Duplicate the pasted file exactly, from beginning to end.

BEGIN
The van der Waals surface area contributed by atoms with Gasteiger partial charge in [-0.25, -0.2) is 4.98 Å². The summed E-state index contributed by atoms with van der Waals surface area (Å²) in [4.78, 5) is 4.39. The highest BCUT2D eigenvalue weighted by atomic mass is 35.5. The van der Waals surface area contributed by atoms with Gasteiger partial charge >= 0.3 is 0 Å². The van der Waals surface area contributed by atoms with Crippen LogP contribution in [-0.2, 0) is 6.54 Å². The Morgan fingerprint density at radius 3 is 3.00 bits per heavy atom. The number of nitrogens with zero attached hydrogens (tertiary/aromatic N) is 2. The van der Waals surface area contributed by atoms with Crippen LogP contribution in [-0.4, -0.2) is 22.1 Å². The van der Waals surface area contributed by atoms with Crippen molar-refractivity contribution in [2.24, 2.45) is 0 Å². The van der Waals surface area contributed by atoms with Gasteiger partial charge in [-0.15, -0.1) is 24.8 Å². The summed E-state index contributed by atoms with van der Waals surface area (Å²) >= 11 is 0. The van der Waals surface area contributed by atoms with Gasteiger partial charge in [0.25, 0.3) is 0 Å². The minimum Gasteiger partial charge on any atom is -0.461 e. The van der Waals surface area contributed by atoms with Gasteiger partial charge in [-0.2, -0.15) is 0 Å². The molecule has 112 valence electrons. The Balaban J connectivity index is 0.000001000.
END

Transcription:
The van der Waals surface area contributed by atoms with Gasteiger partial charge in [-0.25, -0.2) is 4.98 Å². The summed E-state index contributed by atoms with van der Waals surface area (Å²) in [4.78, 5) is 4.39. The highest BCUT2D eigenvalue weighted by atomic mass is 35.5. The van der Waals surface area contributed by atoms with Gasteiger partial charge >= 0.3 is 0 Å². The van der Waals surface area contributed by atoms with Crippen LogP contribution in [-0.2, 0) is 6.54 Å². The Morgan fingerprint density at radius 3 is 3.00 bits per heavy atom. The number of nitrogens with zero attached hydrogens (tertiary/aromatic N) is 2. The van der Waals surface area contributed by atoms with Crippen LogP contribution in [-0.4, -0.2) is 22.1 Å². The van der Waals surface area contributed by atoms with Crippen molar-refractivity contribution in [2.24, 2.45) is 0 Å². The van der Waals surface area contributed by atoms with Gasteiger partial charge in [-0.15, -0.1) is 24.8 Å². The summed E-state index contributed by atoms with van der Waals surface area (Å²) >= 11 is 0. The van der Waals surface area contributed by atoms with Gasteiger partial charge in [0.25, 0.3) is 0 Å². The minimum Gasteiger partial charge on any atom is -0.461 e. The van der Waals surface area contributed by atoms with Gasteiger partial charge in [-0.2, -0.15) is 0 Å². The molecule has 112 valence electrons. The Balaban J connectivity index is 0.000001000.